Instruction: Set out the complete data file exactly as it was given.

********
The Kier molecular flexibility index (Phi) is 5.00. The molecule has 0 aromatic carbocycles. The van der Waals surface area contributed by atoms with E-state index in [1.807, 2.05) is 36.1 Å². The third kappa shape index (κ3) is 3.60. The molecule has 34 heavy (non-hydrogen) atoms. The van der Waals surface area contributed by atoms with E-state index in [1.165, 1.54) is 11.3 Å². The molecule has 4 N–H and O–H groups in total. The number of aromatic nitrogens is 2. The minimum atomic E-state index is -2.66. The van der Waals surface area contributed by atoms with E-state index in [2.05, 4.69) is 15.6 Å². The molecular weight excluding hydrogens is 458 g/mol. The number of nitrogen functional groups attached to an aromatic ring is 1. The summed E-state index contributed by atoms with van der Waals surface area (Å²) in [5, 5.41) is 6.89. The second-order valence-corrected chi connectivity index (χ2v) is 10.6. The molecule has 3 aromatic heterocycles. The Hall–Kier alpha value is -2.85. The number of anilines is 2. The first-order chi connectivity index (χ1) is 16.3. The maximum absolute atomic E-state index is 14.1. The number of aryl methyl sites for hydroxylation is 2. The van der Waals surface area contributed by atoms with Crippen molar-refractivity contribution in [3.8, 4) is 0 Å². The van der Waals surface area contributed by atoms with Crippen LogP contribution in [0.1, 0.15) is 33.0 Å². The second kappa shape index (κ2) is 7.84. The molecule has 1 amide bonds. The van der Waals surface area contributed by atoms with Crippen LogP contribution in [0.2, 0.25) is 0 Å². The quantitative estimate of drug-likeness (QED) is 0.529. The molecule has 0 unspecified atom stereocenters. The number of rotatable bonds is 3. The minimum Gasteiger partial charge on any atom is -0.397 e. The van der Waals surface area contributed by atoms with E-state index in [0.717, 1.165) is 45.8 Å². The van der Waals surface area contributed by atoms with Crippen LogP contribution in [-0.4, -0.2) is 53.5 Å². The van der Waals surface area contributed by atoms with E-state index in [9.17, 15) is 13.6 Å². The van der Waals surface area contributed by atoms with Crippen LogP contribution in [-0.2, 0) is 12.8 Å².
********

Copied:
The Kier molecular flexibility index (Phi) is 5.00. The molecule has 0 aromatic carbocycles. The van der Waals surface area contributed by atoms with E-state index in [1.807, 2.05) is 36.1 Å². The third kappa shape index (κ3) is 3.60. The molecule has 34 heavy (non-hydrogen) atoms. The van der Waals surface area contributed by atoms with E-state index in [1.165, 1.54) is 11.3 Å². The molecule has 4 N–H and O–H groups in total. The number of aromatic nitrogens is 2. The minimum atomic E-state index is -2.66. The van der Waals surface area contributed by atoms with E-state index in [2.05, 4.69) is 15.6 Å². The molecular weight excluding hydrogens is 458 g/mol. The number of nitrogen functional groups attached to an aromatic ring is 1. The summed E-state index contributed by atoms with van der Waals surface area (Å²) in [5, 5.41) is 6.89. The second-order valence-corrected chi connectivity index (χ2v) is 10.6. The molecule has 3 aromatic heterocycles. The Hall–Kier alpha value is -2.85. The number of anilines is 2. The first-order chi connectivity index (χ1) is 16.3. The maximum absolute atomic E-state index is 14.1. The number of aryl methyl sites for hydroxylation is 2. The van der Waals surface area contributed by atoms with Crippen molar-refractivity contribution in [3.8, 4) is 0 Å². The van der Waals surface area contributed by atoms with Crippen LogP contribution in [0.1, 0.15) is 33.0 Å². The second kappa shape index (κ2) is 7.84. The molecule has 1 amide bonds. The van der Waals surface area contributed by atoms with Crippen LogP contribution in [0.2, 0.25) is 0 Å². The quantitative estimate of drug-likeness (QED) is 0.529. The molecule has 0 unspecified atom stereocenters. The number of rotatable bonds is 3. The minimum Gasteiger partial charge on any atom is -0.397 e. The van der Waals surface area contributed by atoms with E-state index in [0.717, 1.165) is 45.8 Å². The van der Waals surface area contributed by atoms with Crippen LogP contribution in [-0.4, -0.2) is 53.5 Å². The van der Waals surface area contributed by atoms with E-state index in [9.17, 15) is 13.6 Å². The van der Waals surface area contributed by atoms with Crippen LogP contribution in [-0.2, 0) is 12.8 Å².